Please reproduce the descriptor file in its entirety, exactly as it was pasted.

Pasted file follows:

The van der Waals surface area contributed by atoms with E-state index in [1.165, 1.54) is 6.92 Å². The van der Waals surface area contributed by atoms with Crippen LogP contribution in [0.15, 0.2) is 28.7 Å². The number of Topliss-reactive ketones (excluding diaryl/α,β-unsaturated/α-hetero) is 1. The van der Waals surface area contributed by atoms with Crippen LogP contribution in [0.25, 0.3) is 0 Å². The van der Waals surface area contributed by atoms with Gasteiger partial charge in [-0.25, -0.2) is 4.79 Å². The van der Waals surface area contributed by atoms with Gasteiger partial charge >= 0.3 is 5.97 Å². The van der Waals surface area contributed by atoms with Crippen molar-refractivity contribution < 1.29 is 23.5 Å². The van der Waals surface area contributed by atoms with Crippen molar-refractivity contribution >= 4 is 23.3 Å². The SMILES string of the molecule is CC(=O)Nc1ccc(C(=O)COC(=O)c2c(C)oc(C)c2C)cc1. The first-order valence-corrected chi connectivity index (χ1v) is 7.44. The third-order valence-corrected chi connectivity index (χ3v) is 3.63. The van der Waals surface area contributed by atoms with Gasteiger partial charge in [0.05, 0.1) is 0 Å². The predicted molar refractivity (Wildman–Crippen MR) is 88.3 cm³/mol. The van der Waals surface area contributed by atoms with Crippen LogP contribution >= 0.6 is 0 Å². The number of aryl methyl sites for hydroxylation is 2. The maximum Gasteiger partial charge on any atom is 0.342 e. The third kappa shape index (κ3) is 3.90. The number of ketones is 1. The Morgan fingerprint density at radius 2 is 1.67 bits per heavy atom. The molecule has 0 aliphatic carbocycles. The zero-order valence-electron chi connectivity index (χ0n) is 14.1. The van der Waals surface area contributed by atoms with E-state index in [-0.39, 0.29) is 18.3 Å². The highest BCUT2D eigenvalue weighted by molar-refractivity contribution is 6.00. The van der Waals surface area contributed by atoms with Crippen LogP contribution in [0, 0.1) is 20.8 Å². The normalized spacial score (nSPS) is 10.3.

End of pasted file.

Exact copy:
The van der Waals surface area contributed by atoms with E-state index in [1.165, 1.54) is 6.92 Å². The van der Waals surface area contributed by atoms with Crippen LogP contribution in [0.15, 0.2) is 28.7 Å². The number of Topliss-reactive ketones (excluding diaryl/α,β-unsaturated/α-hetero) is 1. The van der Waals surface area contributed by atoms with Crippen LogP contribution in [0.25, 0.3) is 0 Å². The van der Waals surface area contributed by atoms with Gasteiger partial charge in [-0.25, -0.2) is 4.79 Å². The van der Waals surface area contributed by atoms with Gasteiger partial charge >= 0.3 is 5.97 Å². The van der Waals surface area contributed by atoms with Crippen molar-refractivity contribution < 1.29 is 23.5 Å². The van der Waals surface area contributed by atoms with Crippen molar-refractivity contribution >= 4 is 23.3 Å². The SMILES string of the molecule is CC(=O)Nc1ccc(C(=O)COC(=O)c2c(C)oc(C)c2C)cc1. The first-order valence-corrected chi connectivity index (χ1v) is 7.44. The third-order valence-corrected chi connectivity index (χ3v) is 3.63. The van der Waals surface area contributed by atoms with Gasteiger partial charge in [0.05, 0.1) is 0 Å². The predicted molar refractivity (Wildman–Crippen MR) is 88.3 cm³/mol. The van der Waals surface area contributed by atoms with Crippen LogP contribution >= 0.6 is 0 Å². The number of aryl methyl sites for hydroxylation is 2. The maximum Gasteiger partial charge on any atom is 0.342 e. The third kappa shape index (κ3) is 3.90. The number of ketones is 1. The Morgan fingerprint density at radius 2 is 1.67 bits per heavy atom. The molecule has 0 aliphatic carbocycles. The zero-order valence-electron chi connectivity index (χ0n) is 14.1. The van der Waals surface area contributed by atoms with E-state index in [-0.39, 0.29) is 18.3 Å². The highest BCUT2D eigenvalue weighted by molar-refractivity contribution is 6.00. The van der Waals surface area contributed by atoms with Crippen LogP contribution in [0, 0.1) is 20.8 Å². The normalized spacial score (nSPS) is 10.3.